For the third of the electorate that is worried, or even bitter, about the result, we on the right can relate. We went through the same thing twelve years ago. Therein lies the good news - nothing so bad happened when Clinton "caught the pickup truck" then, nothing so bad will ensue for the next four years. We can expect four more years of freedom for more and more people around the world. Four more years of jihadi terror masters on the run. Four more years of positive GDP growth spurred by low taxes. None of this is a formula for disaster. The only disaster that is on the horizon is the disaster that will surely befall the Democrat Party if they fail to heed the message of this election. If they continue in the Nancy Pelosi - Hillary Clinton - Howard Dean direction, they can expect less of the vote next time. They need to understand that they did get their message out, and most Americans rejected it. The last two national elections they won, their candidate ran to the right of their Republican adversary. It is simple for me, as a businessman, to see that you should reinforce positive statistics, and run away from negative ones. Simple. Say no to liberal lawyer. Yes to Southern Governor. Realize that Nancy Pelosi's district has 35% home ownership, and the rest of the country has 70%. Remember that Bill Clinton won on welfare reform and the castigation of Sister Soulja, and Kerry lost with all of Hollywood, and Michael Moore, on his side.

This election was not so much about George W. Bush as it was about his mandate, which couldn't be clearer - continue stomping the Jihadis wherever they are, keep taxes low, and reform Social Security. Appoint some conservative, meaning non-activist, judges, including (hopefully) replacing a few superannuated Justices of the Supreme Court. The most breathtaking thing about the election result is that its mandate demands that Bush actually become a conservative President. We on the Right can only wait, and hope, that he gets the message. He needs to curb his liberal tendencies, especially in the area of entitlements. Creating new bureaucracies, and pushing legislation authored by Ted Kennedy, both things he did in his first term, he should eschew in his second. In the face of all the propaganda, all the election fraud, all the dead and illegal voters voting against him, we still elected him. He needs to heed his mandate, and act accordingly. The early noises he has made are encouraging. With a result this clear, he needs to turn noise into action.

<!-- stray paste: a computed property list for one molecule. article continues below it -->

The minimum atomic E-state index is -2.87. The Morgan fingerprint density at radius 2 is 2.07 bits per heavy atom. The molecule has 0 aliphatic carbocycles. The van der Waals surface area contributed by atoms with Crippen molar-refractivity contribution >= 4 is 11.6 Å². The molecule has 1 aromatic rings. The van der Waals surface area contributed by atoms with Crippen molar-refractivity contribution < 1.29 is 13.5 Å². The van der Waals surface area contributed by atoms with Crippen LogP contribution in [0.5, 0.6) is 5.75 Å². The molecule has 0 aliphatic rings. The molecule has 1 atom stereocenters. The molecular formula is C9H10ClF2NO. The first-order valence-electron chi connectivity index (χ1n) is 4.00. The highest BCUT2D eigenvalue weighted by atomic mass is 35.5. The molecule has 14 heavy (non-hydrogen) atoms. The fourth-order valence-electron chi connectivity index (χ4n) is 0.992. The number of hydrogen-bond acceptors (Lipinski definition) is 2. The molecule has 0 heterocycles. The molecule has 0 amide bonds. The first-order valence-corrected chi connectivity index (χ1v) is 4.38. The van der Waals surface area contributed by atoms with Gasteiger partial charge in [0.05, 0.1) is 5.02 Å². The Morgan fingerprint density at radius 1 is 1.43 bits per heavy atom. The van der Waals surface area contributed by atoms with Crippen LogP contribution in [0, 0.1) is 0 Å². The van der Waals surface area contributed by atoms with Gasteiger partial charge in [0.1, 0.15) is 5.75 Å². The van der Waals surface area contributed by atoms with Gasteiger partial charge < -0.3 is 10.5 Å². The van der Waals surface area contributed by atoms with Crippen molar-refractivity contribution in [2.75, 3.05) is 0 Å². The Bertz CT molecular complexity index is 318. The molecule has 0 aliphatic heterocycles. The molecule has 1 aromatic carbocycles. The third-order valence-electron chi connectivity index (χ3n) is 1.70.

Thursday, November 04, 2004

Margin of Victory

Margin of Victory

This is a conservative country, and this election shows that. But make no mistake, the margin of victory was much greater than three and a half million votes. To believe that, you must believe that Bruce Springstein and P Diddy delivered nothing to the final Kerry totals, that millions of votes cast by the dead, illegal aliens, and purely fraudulent votes cast by nonexistent people were evenly divided between the two candidates, and that ownership of the national propaganda machine meant nothing to the final result. Balderdash! No, the rational conclusion must be that this nation is so conservative, so convinced that John Kerry would have been a disaster for us, that even in the face of this unprecedented assault upon the democratic process in America, George W. Bush carried the day with much more than the margin of victory that the official vote tallies show.

There is no way to count the number of voters who were misled into voting for the stealth candidate. It is not in our national interest to attempt to count the vast number of fraudulent votes that were successfully cast by leftist operatives. There is no way to understand the effect of a national media juggernaut that unfairly cast Bush in the most unfavorable light at every opportunity had on the final tally. But anyone who considers this question fairly must come to the conclusion that these instrumentalities had some effect.